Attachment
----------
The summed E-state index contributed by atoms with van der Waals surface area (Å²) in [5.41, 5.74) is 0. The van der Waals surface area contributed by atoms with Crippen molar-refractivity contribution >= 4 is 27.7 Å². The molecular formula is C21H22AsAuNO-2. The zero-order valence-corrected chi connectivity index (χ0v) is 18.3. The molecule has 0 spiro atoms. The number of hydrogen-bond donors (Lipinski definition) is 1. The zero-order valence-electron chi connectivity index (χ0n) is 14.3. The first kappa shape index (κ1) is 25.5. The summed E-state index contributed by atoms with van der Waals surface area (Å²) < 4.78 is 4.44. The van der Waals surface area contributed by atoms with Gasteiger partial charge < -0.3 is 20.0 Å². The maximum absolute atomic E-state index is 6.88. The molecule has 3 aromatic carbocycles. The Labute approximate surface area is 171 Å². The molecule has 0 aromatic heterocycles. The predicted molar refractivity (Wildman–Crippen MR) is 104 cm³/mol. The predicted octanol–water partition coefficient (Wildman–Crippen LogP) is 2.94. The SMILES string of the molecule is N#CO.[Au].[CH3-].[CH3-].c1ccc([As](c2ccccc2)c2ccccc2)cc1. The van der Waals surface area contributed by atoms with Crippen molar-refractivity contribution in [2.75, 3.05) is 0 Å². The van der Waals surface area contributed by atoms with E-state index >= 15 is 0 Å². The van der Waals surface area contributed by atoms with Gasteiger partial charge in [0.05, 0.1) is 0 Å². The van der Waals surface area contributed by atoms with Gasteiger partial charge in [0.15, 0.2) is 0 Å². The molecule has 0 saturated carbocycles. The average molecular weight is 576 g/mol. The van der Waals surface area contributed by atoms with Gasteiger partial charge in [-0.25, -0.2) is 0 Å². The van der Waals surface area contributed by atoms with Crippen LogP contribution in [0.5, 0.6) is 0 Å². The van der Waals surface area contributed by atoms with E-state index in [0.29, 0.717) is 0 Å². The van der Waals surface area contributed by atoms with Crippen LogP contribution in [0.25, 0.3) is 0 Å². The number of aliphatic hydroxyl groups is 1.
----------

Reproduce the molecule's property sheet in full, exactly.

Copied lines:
The summed E-state index contributed by atoms with van der Waals surface area (Å²) in [5.41, 5.74) is 0. The van der Waals surface area contributed by atoms with Crippen molar-refractivity contribution >= 4 is 27.7 Å². The molecular formula is C21H22AsAuNO-2. The zero-order valence-corrected chi connectivity index (χ0v) is 18.3. The molecule has 0 spiro atoms. The number of hydrogen-bond donors (Lipinski definition) is 1. The zero-order valence-electron chi connectivity index (χ0n) is 14.3. The first kappa shape index (κ1) is 25.5. The summed E-state index contributed by atoms with van der Waals surface area (Å²) < 4.78 is 4.44. The van der Waals surface area contributed by atoms with Gasteiger partial charge < -0.3 is 20.0 Å². The maximum absolute atomic E-state index is 6.88. The molecule has 3 aromatic carbocycles. The Labute approximate surface area is 171 Å². The molecule has 0 aromatic heterocycles. The predicted molar refractivity (Wildman–Crippen MR) is 104 cm³/mol. The predicted octanol–water partition coefficient (Wildman–Crippen LogP) is 2.94. The SMILES string of the molecule is N#CO.[Au].[CH3-].[CH3-].c1ccc([As](c2ccccc2)c2ccccc2)cc1. The van der Waals surface area contributed by atoms with Crippen molar-refractivity contribution in [2.75, 3.05) is 0 Å². The van der Waals surface area contributed by atoms with E-state index >= 15 is 0 Å². The van der Waals surface area contributed by atoms with Gasteiger partial charge in [0.05, 0.1) is 0 Å². The van der Waals surface area contributed by atoms with Gasteiger partial charge in [0.15, 0.2) is 0 Å². The molecule has 0 saturated carbocycles. The average molecular weight is 576 g/mol. The van der Waals surface area contributed by atoms with Gasteiger partial charge in [-0.25, -0.2) is 0 Å². The van der Waals surface area contributed by atoms with Crippen LogP contribution in [0.5, 0.6) is 0 Å². The van der Waals surface area contributed by atoms with E-state index in [0.29, 0.717) is 0 Å². The van der Waals surface area contributed by atoms with Crippen LogP contribution in [0.25, 0.3) is 0 Å². The number of aliphatic hydroxyl groups is 1.